Bristol is perhaps one of the best UK cities for a photowalk*
Well, Bristol is a vibrant British city with a rich history involving slave trade, engineering and so much more. As an industrial city, Bristol was heavily bombed in World With II. While this may have meant losing many beautiful old buildings, it also allowed for the city to build new buildings and create a multi-layered skyline. The city thrives on this multi-faceted image and is the perfect canvas for the likes of Banksy and other graffiti artists.
There are so many things to see in the inner square mile of the city. While Bristol offers so many family activities, a simple wander through the city will also make for a fabulous day out.
* What is a photowalk:
Arm yourself and the kids with a camera.
Set out with a map or with no set agenda at all, follow your planned route, or just follow where your curiosity takes you; taking photos along the way.
Spot the details big and small along your route.
Stop for a bite or two and cuppa along the way. Look through the photos, learning about photography and observing details we so often miss hurrying through life.
This is slow travel at it’s best!
Spot the art and get creative with your lens
There is proper art everywhere you look in Bristol. The graffiti on the walls, the beautiful sculptures in the details of the buildings, the shapes and shadows of how buildings relate to each other. It is literally everywhere in Bristol!
A photowalk through the town will allow you to observe how the old marries up with the new, the angular with the soft shapes and how light plays with shapes.
Learn about history
Bristol has a canny way of bringing history alive. It’s not just the street names- the likes of Whiteladies road and Blackboy Hill, thought to be references to the city’s slave trading past- but also through buildings, places and everyday activity.
On our walk we came across the statue of Edward Colston, a 17th-century businessman and Bristol’s most famous philanthropist. A man, till recently, referred to as the “father of the city”, Bristol’s “patron saint”.
At the foot of the state were clay figures laid on the ground, around it we found little plaques “fruit picker”, “nail bar worker”, “domestic servant”, “carwash assistant”, “sex worker”
“here and now”
It didn’t make sense… till we read a little more about Colston. The man made a fortune as he rose through the ranks of the Royal Africa Company. During his time at the company, some 84,500 people were taken on slave ships from West Africa to the Caribbean, many dying along the way. (A total of over 6 million people were displaced during the nearly 200 years of slave trade.)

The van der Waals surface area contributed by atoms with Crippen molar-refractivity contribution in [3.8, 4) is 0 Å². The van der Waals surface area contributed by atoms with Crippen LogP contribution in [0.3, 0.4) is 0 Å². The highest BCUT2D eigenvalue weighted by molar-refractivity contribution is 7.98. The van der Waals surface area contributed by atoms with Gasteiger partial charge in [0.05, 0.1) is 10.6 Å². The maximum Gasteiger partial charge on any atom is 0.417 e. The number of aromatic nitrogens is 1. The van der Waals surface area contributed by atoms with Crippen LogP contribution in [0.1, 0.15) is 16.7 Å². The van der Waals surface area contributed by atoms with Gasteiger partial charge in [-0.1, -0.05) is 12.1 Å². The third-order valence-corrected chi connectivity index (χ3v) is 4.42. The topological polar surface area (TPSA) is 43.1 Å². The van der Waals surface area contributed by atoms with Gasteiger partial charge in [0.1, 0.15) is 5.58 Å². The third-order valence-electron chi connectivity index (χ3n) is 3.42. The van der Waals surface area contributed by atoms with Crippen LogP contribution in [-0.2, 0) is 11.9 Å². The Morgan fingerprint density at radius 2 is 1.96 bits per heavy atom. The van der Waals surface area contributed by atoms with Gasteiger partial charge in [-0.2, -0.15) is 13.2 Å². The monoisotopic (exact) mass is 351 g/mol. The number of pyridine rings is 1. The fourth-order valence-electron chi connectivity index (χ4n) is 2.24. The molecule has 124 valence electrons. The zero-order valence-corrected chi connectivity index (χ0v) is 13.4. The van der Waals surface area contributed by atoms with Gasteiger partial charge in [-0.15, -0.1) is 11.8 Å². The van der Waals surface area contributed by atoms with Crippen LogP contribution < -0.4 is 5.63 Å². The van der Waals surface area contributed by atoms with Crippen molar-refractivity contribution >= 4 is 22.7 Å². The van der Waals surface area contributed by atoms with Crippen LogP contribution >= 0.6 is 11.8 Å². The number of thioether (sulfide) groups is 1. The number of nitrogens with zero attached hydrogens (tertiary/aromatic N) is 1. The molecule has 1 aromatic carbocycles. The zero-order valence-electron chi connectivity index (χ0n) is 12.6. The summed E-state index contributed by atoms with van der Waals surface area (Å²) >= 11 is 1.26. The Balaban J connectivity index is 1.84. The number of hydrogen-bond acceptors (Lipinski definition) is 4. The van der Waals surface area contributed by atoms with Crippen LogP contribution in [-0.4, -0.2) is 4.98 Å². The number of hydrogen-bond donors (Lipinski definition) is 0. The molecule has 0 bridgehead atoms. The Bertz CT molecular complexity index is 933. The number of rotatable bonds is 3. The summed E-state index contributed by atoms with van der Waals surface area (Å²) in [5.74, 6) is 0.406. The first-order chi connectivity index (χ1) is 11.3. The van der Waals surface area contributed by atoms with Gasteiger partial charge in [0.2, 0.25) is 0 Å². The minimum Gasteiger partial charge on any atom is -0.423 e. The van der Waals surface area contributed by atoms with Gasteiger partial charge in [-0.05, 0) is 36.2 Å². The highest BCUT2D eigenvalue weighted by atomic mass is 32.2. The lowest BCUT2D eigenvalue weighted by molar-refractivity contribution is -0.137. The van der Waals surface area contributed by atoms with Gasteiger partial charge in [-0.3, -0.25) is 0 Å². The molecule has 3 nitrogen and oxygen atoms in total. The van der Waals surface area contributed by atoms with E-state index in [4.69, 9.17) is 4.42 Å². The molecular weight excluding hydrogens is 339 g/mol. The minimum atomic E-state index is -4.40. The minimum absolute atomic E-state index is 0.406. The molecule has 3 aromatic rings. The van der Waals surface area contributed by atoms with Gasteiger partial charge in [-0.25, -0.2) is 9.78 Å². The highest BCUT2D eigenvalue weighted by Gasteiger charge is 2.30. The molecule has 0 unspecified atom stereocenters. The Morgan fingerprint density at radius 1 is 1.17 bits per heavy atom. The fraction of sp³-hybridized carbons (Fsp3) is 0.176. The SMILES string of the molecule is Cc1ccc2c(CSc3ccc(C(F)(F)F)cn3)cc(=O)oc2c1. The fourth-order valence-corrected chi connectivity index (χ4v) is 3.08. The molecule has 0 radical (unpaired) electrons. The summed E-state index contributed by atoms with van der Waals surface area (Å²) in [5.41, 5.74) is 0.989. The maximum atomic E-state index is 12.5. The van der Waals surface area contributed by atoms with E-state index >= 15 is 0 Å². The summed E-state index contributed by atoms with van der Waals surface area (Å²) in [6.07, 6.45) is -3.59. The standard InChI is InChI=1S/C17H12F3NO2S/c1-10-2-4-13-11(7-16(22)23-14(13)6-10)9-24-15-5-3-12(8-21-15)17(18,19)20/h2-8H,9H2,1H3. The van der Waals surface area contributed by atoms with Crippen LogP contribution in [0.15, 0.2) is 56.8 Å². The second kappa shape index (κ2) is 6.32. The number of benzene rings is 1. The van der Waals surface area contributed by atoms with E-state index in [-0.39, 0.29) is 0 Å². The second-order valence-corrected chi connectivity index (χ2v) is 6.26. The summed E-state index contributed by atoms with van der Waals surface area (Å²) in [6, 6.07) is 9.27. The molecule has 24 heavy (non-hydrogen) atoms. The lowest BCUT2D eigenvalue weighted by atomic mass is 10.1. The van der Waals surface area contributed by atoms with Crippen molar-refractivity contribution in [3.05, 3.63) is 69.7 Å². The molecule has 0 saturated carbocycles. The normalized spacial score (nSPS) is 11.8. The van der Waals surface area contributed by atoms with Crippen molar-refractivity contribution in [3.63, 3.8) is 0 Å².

Here we were talking about how things have changed, yet they haven’t. An interesting discussion followed!
Just a few steps further we found an enthusiastic group of activists, campaigning to stop Brexit. The clouds above them were as ominous as the prospects of what Brexit may bring.
The industrial city and the docks
On our travels we are often drawn to the water. It was no different in Bristol. The docks are easy to find, right in the heart of the city.
With locks and swing bridges, water taxis and sightseeing boats there seems to be something happening all the time.
We found some old cranes and a working steam engine, run by a group of enthusiasts a couple of times a year.
This time we didn’t make it to the SS Great Britain, but that is certainly worth walking down to. And while on the water’s edge, circling the basin, don’t forget to look up to see the pretty colourful terraces of Bristol.
In Bristol there is always something happening, especially on the weekends. This particular Saturday had a flea market, a proper flea market with antiques. I was very tempted by these beautiful old maps.
And I couldn’t resist scratching Molly’s head and dropping a pound into her collection box for the Evesham Greyhound and Lurcher Rescue (Check out Molly’s FB page. Such a docile, good tempered dog!
In Bristol, like any cosmopolitan city, you can find every single type of food you could imagine. Choose from food stores on the market or gourmet restaurants along the waterfront.
Capturing these vibrant active scenes on you photowalk is great fun, looking back at the photos and those flavours flooding back into your memory, even more amazing.
A photowalk is not about cramming lots into a day, but slowing down and observing the details. Living in the moment. Beauty of a photowalk is that you do it again and again in the same place and have a totally different expereince, come away with very different pictures.
Bristol has lots to offer, beyond the people watching, photo snapping too.
Bit more formal wanderings
For those a little reluctant to wander aimlessly in a new city, the tourist office has some lovely self-guided walks. Pop over to find out details of the walks and download maps.
Want to explore Bristol further? Here are some fabulous articles from trusted family travel writers about other things to do and see in Bristol:
Nichola, a Bristol local, shares her top 10 tips for activities in Bristol
I absolutely love the SS Great Britain and Lisa gives a fabulous overview of this historic attraction. – https://www.travellovingfamily.com/uk-family-attractions/things-to-do-with-kids-in-bristol-ss-great-britain
Kirsty’s walk focussed mostly on the street art and she’s captured some of the most beautiful pieces in her article. I really love this piece
Cathy’s weekend in Bristol was focussed on Brunel the city’s prominent architect and engineer.